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Attentional demands do affect amplitudes of N1 and N2 in the sensory gating paradigm in neurotypical adults and children




Phelan, Shannon E., author
Davies, Patricia, advisor
Gavin, William, committee member
Cleary, Anne, committee member

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Past research has shown that N1 and N2 ERP components may be related to attention; however, few studies have measured N1 and N2 amplitudes when attention was manipulated. In this study, two ERP sensory gating paradigms were used in which attention was manipulated by requiring participants either to focus their attention on the auditory stimuli (FA) or to watch a movie that distracted them from the auditory stimuli (SGM). To examine the relationship of N1 and N2 amplitudes to performance on three types of attention (selective, sustained, and control/switch) all participants completed the Test of Everyday Attention for Children (TEA-Ch). Participants were 23 healthy adults aged 20-30 and 20 typically developing children aged 6-10. Across both groups, N1 amplitude was significantly larger for the FA compared to the SGM paradigm, F(1, 36) = 40.62, p < .001, and for the first click compared to the second, F(1, 36) = 40.62, p < .001. Adults showed larger N1 amplitudes compared to children and group main effect approached but did not reach significance, F(1,36) = 3.211, p = .082. Across both groups, N2 amplitude showed a trend for being larger in the SGM compared to the FA paradigm, F(1, 23) = 3.91, p = .06, and the first click was significantly larger than the second, F(1, 23) = 22.38, p < .001. Adults showed a trend for larger N2 amplitudes compared to children although group main effect did not reach significance, F(1,23) = 1.841, p = .188. For N2, significant interactions for paradigm x group, F(1, 23) = 4.12, p = .05, and click x group, F(1, 23) = 5.21, p = .03 were found. Separate regression analyses controlling for group membership revealed that subtest scores from all subsystems on the TEA-Ch were significant predictors of N1 amplitude for click 2 in the FA paradigm only; selective attention and control/switch attention subtest scores were the strongest predictors. Sustained attention and control/switch attention subtest scores of the TEA-Ch significantly predicted N2 amplitudes for click 1 in the FA paradigm only. The results suggest that N1 amplitude increases when attention is directed towards the task for adults and children alike. Alternatively, N2 amplitude shows a trend for increased amplitude when attention is directed away from the stimuli and children respond differently than adults. N1 has shown that it may represent a more global type of attention while N2 may be related to an ability to dismiss information.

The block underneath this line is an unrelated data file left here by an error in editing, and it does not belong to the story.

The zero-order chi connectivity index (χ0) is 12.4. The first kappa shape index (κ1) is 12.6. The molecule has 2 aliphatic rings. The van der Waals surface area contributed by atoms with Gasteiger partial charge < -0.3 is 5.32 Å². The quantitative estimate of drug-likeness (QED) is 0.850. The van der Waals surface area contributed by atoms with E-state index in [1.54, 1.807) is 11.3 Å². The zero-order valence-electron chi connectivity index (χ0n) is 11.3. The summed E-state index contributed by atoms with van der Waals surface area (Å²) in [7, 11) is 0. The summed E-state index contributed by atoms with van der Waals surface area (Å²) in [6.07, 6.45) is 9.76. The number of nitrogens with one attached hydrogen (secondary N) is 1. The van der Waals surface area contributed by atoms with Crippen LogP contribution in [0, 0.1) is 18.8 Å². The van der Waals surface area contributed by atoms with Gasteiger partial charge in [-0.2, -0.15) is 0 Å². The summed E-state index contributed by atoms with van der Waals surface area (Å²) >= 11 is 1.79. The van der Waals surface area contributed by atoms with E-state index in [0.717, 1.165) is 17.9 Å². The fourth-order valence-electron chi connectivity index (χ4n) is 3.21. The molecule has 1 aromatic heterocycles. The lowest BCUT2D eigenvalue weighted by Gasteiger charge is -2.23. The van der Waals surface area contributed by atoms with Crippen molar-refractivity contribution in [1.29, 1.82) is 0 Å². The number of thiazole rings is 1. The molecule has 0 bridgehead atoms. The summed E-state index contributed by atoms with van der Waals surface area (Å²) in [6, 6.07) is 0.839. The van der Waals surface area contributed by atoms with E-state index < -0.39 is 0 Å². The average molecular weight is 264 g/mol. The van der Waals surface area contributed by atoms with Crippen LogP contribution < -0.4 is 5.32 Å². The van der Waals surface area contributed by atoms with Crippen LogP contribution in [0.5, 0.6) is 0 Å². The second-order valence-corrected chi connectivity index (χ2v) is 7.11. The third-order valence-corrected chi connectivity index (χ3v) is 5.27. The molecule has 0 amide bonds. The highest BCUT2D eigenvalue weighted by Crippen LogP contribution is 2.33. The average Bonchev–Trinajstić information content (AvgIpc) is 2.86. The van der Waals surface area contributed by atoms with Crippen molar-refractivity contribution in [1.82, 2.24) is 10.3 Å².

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sensory gating


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